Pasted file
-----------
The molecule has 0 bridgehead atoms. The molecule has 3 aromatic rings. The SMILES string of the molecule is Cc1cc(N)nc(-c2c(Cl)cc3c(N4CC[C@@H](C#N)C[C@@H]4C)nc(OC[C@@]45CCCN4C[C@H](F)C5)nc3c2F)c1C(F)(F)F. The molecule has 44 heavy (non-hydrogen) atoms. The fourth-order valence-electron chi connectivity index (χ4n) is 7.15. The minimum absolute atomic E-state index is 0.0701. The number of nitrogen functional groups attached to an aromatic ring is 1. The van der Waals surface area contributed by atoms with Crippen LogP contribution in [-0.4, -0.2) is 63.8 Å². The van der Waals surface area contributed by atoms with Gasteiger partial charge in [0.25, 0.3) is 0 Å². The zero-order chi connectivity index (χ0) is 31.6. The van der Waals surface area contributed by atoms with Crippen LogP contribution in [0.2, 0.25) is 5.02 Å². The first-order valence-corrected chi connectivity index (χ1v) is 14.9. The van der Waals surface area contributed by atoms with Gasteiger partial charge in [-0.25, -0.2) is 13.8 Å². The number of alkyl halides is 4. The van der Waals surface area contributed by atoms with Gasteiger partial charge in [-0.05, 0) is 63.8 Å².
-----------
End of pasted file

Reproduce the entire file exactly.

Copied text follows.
The molecule has 0 bridgehead atoms. The molecule has 3 aromatic rings. The SMILES string of the molecule is Cc1cc(N)nc(-c2c(Cl)cc3c(N4CC[C@@H](C#N)C[C@@H]4C)nc(OC[C@@]45CCCN4C[C@H](F)C5)nc3c2F)c1C(F)(F)F. The molecule has 44 heavy (non-hydrogen) atoms. The fourth-order valence-electron chi connectivity index (χ4n) is 7.15. The minimum absolute atomic E-state index is 0.0701. The number of nitrogen functional groups attached to an aromatic ring is 1. The van der Waals surface area contributed by atoms with Crippen LogP contribution in [-0.4, -0.2) is 63.8 Å². The van der Waals surface area contributed by atoms with Gasteiger partial charge in [0.25, 0.3) is 0 Å². The zero-order chi connectivity index (χ0) is 31.6. The van der Waals surface area contributed by atoms with Crippen LogP contribution in [0.2, 0.25) is 5.02 Å². The first-order valence-corrected chi connectivity index (χ1v) is 14.9. The van der Waals surface area contributed by atoms with Gasteiger partial charge in [-0.25, -0.2) is 13.8 Å². The number of alkyl halides is 4. The van der Waals surface area contributed by atoms with Gasteiger partial charge in [-0.05, 0) is 63.8 Å².